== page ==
Guess what? Our bags didn’t make it
Not f*&#&^@ surprisingly, we waited at the carousel at Sao Paulo Airport this morning, only to find out our bags hadn’t made it and were still in fact sitting in New York.
So now we’re in Brazil without even a change of clothes (since those were in our carry-ons), and these might be the most difficult bags to ever track down given that they’re likely heading in the opposite direction of us.
I just want to be clear. What pisses me off aren’t delays, mechanicals, lost bags, or even for that matter the unwillingness of an agent to accommodate us on another carrier, but rather:
- Agents that make up the most ridiculous, illogical policies ever (“we can’t call a supervisor to a SkyClub”)
- Rude gate agents that blame operational issues on passengers (“well you shouldn’t have rebooked yourself on this flight,”)
- Gate agents that are unwilling to apply logic to situations (when changing from T3 to T8 at JFK it’s highly unlikely any bags will make it in two hours, especially given the two airlines don’t even have a partnership, so interlined bags may only be picked up every couple of hours, at most)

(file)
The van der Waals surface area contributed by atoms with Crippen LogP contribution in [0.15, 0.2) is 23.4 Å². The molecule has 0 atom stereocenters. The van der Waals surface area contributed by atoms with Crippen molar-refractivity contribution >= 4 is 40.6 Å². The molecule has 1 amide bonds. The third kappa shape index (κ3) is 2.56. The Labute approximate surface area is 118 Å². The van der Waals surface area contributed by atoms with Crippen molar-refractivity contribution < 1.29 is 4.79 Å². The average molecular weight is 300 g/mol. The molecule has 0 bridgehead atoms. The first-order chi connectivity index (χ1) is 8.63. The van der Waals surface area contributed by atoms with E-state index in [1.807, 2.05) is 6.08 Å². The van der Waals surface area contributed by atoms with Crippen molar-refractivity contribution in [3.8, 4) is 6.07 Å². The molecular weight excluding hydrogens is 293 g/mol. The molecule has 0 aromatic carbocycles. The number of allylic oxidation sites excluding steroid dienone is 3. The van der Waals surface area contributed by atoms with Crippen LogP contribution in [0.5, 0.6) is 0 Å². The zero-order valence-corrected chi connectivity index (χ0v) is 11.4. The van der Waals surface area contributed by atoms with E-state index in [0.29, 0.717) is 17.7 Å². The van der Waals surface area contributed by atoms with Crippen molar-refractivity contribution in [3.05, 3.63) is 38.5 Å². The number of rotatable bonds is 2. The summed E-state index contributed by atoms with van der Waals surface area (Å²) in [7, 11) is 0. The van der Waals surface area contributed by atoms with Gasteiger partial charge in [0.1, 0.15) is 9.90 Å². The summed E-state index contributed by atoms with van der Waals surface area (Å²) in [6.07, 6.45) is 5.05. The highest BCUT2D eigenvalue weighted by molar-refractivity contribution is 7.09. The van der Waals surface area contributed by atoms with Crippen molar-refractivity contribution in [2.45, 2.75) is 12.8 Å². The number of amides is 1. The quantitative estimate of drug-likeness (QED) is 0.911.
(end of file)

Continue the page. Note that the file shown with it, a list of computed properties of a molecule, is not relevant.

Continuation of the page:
At the end of the day, operational issues crop up at every airline, and it’s how the front-line agents react and respond to them that sets an airline apart. I started this trip completely blown away by Delta’s service, and impressed with their product. I even went so far as to claim that while “Delta may not know how to run a loyalty program, they sure to know how to run an airline.”
So, don’t get me wrong, while this could happen at any US airline, it simply confirms to me that Delta is no different than the rest. If I want to be blamed for something out of my control and treated like crap I can fly any US airline, so I’ll be sticking to those that at least offer decent loyalty programs!